‘Lowest of the low’ steal €12,000 worth of cattle from Knockbridge farm

‘Lowest of the low’ steal €12,000 worth of cattle from Knockbridge farm
Eight cattle worth nearly €12,000 were stolen from a Knockbridge farmer this week as fears rise that an illegal abattoir is operating along the border.

Eight cattle worth nearly €12,000 were stolen from a Knockbridge farmer this week as fears rise that an illegal abattoir is operating along the border.

Knockbridge farmer Aidan McDonnell is at a serious financial loss after his cattle were stolen from land at Allardstown between Tuesday and Wednesday last week.

While the thieves managed to get eight cattle, five other cattle escaped and were found in nearby fields.

“It would not have been easy to load them where they were being kept,” said Aidan.

“Four of the cattle stolen were bought in Carnaross mart the day before and cost €1,300 each.

“The other four were just under 30 months and were due to go to the factory that week. They were worth €1,700 each.”

The issue of cattle rustling has become a serious problem across Co Louth.

In June, Anthony Duffy had five bullocks stolen from his land beside Ravensdale graveyard.

Matthew McGreehan, Louth IFA Chairman, is encouraging rural people to be vigilant.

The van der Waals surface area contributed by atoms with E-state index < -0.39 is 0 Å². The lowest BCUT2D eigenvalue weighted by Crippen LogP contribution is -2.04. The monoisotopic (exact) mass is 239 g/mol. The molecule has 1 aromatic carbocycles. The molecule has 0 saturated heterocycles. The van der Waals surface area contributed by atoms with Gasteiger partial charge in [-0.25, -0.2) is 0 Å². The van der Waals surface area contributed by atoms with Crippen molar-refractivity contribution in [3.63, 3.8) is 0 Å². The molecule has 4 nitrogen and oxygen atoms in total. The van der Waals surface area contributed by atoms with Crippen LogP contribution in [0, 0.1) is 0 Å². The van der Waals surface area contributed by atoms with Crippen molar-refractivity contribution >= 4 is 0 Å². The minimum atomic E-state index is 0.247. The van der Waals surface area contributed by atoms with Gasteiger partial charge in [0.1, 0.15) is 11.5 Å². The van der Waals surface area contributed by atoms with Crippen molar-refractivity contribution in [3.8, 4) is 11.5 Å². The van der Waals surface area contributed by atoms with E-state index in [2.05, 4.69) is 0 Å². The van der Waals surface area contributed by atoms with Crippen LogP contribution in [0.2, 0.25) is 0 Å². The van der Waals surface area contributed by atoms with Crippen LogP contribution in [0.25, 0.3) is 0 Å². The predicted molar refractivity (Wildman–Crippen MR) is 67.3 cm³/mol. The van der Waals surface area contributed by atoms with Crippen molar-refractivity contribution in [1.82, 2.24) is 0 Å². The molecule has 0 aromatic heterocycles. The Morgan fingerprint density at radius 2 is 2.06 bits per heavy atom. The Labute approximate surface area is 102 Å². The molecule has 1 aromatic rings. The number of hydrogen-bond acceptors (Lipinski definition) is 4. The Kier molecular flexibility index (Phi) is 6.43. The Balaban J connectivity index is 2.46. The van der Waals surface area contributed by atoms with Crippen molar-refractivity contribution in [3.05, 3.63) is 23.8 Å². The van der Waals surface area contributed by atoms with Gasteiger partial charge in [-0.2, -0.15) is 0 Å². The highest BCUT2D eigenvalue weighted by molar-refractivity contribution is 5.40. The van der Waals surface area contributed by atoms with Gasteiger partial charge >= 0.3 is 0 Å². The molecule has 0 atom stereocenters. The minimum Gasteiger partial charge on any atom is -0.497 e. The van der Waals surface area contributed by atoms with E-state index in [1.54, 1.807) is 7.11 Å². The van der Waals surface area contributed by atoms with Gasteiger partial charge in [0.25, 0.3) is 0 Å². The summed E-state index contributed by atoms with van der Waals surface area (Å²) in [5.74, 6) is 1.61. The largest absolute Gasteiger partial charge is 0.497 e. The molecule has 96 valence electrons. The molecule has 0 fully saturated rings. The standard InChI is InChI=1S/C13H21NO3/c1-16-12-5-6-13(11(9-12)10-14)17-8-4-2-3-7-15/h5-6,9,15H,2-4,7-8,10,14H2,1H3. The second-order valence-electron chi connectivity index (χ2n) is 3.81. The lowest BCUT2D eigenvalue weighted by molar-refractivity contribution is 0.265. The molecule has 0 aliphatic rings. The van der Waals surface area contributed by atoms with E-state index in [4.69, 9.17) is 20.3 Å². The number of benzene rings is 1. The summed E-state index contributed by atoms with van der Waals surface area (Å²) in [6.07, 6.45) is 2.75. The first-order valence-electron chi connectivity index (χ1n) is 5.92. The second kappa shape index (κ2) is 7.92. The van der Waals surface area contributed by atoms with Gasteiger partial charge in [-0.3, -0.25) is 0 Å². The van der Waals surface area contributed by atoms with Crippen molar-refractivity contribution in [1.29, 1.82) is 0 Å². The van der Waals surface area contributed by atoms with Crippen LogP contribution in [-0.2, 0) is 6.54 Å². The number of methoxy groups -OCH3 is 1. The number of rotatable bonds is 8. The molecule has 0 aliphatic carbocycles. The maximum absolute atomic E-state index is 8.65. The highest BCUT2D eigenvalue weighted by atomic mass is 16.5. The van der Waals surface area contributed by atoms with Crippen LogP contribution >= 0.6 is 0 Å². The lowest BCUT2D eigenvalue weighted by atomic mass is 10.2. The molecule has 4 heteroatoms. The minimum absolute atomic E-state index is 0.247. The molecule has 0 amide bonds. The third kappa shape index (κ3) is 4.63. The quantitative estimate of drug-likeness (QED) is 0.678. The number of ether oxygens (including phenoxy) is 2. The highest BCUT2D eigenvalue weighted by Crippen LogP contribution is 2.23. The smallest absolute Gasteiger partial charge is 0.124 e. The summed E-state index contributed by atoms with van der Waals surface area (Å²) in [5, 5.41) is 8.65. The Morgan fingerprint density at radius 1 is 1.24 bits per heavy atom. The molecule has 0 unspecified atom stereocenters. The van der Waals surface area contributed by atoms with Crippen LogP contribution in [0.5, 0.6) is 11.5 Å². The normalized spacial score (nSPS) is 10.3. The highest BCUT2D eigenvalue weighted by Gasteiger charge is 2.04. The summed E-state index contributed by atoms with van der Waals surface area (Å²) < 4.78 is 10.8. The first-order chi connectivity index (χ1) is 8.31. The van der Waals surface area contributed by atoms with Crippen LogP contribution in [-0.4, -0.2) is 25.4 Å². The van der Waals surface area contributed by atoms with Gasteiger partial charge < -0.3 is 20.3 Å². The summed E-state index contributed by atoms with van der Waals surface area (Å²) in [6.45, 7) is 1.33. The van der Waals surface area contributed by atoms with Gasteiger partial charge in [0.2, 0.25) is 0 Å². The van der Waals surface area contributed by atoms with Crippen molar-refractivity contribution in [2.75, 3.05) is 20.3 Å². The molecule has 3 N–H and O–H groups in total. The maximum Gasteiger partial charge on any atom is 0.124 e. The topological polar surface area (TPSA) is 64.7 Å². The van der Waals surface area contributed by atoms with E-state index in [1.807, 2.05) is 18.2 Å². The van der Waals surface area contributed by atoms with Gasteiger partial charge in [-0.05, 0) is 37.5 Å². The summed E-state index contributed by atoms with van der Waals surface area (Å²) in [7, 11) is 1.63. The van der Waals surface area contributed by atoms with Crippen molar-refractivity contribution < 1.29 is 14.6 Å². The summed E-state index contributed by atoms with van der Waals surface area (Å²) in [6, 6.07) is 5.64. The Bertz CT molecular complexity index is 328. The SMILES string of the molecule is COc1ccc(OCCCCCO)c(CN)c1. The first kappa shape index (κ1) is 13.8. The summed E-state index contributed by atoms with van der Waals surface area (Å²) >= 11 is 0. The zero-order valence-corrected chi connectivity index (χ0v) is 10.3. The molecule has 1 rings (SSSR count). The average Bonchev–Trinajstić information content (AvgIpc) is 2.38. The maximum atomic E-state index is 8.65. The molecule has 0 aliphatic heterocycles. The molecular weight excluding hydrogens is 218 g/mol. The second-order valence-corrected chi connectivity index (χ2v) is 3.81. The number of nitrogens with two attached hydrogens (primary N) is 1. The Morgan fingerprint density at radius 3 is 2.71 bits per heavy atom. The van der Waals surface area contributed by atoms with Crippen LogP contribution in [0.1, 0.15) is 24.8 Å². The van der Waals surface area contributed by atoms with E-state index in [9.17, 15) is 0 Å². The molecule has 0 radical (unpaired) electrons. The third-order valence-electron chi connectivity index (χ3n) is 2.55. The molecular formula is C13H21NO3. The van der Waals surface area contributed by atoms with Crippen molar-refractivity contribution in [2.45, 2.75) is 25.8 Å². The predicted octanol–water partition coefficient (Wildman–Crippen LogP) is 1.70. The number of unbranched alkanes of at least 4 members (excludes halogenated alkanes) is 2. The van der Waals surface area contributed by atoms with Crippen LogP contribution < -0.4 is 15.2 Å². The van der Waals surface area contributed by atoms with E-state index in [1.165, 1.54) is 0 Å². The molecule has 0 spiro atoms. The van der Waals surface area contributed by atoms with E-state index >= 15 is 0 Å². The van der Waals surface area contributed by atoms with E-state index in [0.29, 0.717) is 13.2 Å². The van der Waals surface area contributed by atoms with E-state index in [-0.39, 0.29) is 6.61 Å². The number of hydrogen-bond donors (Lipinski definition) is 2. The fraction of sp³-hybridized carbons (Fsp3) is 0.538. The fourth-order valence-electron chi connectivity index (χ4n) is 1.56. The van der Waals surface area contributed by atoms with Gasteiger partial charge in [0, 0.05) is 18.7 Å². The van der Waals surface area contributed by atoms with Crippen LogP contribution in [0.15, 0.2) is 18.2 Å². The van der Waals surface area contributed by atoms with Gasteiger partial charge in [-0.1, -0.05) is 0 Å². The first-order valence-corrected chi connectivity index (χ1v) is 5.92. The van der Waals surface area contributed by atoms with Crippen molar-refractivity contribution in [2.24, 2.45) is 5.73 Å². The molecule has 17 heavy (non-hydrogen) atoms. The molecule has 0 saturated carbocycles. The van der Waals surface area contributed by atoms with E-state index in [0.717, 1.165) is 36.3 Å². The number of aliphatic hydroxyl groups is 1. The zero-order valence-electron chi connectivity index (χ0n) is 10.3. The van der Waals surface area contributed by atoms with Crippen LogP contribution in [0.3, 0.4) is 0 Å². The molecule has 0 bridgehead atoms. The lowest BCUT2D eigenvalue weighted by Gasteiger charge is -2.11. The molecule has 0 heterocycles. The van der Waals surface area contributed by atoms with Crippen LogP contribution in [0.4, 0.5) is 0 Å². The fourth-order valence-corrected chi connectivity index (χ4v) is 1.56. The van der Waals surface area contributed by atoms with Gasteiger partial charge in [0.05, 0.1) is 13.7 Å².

“This is a huge loss to the farmer,” said Matthew, “We are calling on everyone in rural areas to be extremely vigilant.

“If they see any suspicious lorries, jeeps and trailers in the area to write down the number and description and report to the gardaí and notify the farmer.”

Mr McGreehan is also advising farmers to add theft of livestock to their insurance policy, which is only offered by FBD.

The IFA representative believes that the stolen livestock are being taken to an illegal abattoir and the meat being sold on to restaurants.

Mr McGreehan said: “I am calling on all restaurants and people involved in the catering industry to only accept meat from reliable sources and that they know the meat they buy is fully traceable.

“To steal somebody’s livestock has always been viewed as a very serious crime in the farming community. It is the lowest of the low.

“Louth IFA are calling for much greater sanctions to be imposed on anyone caught stealing livestock, messing or tampering with cattle ID tags.

“The multibillion euro beef industry must not be allowed to be damaged in any way by a few criminals.”

Last week, RTE’s Prime Time featured a report into livestock theft.

Gardai figures reveal that 1,979 sheep have been stolen between 2012 and 2014.

Earlier in the month more than 50 animals were seized and impounded in raids on farms along the Border.

The seizures, in Monaghan and Armagh, were part of a major Cross-Border operation to tackle the illegal movement of cattle across the Border.